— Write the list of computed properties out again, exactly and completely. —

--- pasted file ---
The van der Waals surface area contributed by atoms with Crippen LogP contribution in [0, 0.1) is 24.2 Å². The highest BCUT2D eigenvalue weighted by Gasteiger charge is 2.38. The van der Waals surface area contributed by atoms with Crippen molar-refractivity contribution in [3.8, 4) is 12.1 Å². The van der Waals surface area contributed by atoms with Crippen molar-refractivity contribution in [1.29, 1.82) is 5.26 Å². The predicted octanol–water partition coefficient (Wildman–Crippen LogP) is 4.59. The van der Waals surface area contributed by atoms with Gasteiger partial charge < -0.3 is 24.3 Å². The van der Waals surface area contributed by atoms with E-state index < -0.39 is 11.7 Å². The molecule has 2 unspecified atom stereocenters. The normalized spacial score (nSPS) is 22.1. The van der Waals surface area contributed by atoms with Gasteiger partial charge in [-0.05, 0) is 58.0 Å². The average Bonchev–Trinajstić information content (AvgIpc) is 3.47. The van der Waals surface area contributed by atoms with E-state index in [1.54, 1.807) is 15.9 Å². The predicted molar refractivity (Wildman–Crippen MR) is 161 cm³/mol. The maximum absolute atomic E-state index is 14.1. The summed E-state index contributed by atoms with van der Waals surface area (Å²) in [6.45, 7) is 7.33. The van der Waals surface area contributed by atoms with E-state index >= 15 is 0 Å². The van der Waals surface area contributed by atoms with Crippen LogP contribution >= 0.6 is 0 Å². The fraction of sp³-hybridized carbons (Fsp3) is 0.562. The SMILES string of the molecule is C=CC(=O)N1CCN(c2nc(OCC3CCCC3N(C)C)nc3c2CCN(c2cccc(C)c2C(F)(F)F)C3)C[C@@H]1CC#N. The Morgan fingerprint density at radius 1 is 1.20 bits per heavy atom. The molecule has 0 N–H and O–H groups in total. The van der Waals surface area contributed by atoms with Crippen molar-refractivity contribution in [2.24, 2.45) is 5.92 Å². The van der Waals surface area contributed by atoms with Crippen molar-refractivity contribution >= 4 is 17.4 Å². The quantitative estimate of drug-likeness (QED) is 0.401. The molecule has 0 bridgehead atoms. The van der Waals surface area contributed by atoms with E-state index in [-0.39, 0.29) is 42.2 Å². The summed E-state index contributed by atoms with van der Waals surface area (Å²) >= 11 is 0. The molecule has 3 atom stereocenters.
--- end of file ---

The van der Waals surface area contributed by atoms with Crippen LogP contribution in [0, 0.1) is 24.2 Å². The highest BCUT2D eigenvalue weighted by Gasteiger charge is 2.38. The van der Waals surface area contributed by atoms with Crippen molar-refractivity contribution in [3.8, 4) is 12.1 Å². The van der Waals surface area contributed by atoms with Crippen molar-refractivity contribution in [1.29, 1.82) is 5.26 Å². The predicted octanol–water partition coefficient (Wildman–Crippen LogP) is 4.59. The van der Waals surface area contributed by atoms with Gasteiger partial charge < -0.3 is 24.3 Å². The van der Waals surface area contributed by atoms with E-state index < -0.39 is 11.7 Å². The molecule has 2 unspecified atom stereocenters. The normalized spacial score (nSPS) is 22.1. The van der Waals surface area contributed by atoms with Gasteiger partial charge in [-0.05, 0) is 58.0 Å². The average Bonchev–Trinajstić information content (AvgIpc) is 3.47. The van der Waals surface area contributed by atoms with E-state index in [1.54, 1.807) is 15.9 Å². The predicted molar refractivity (Wildman–Crippen MR) is 161 cm³/mol. The maximum absolute atomic E-state index is 14.1. The summed E-state index contributed by atoms with van der Waals surface area (Å²) in [6.45, 7) is 7.33. The van der Waals surface area contributed by atoms with E-state index >= 15 is 0 Å². The van der Waals surface area contributed by atoms with Crippen LogP contribution >= 0.6 is 0 Å². The fraction of sp³-hybridized carbons (Fsp3) is 0.562. The SMILES string of the molecule is C=CC(=O)N1CCN(c2nc(OCC3CCCC3N(C)C)nc3c2CCN(c2cccc(C)c2C(F)(F)F)C3)C[C@@H]1CC#N. The Morgan fingerprint density at radius 1 is 1.20 bits per heavy atom. The molecule has 0 N–H and O–H groups in total. The van der Waals surface area contributed by atoms with Crippen molar-refractivity contribution in [2.24, 2.45) is 5.92 Å². The van der Waals surface area contributed by atoms with Crippen molar-refractivity contribution >= 4 is 17.4 Å². The quantitative estimate of drug-likeness (QED) is 0.401. The molecule has 0 bridgehead atoms. The van der Waals surface area contributed by atoms with E-state index in [-0.39, 0.29) is 42.2 Å². The summed E-state index contributed by atoms with van der Waals surface area (Å²) >= 11 is 0. The molecule has 3 atom stereocenters.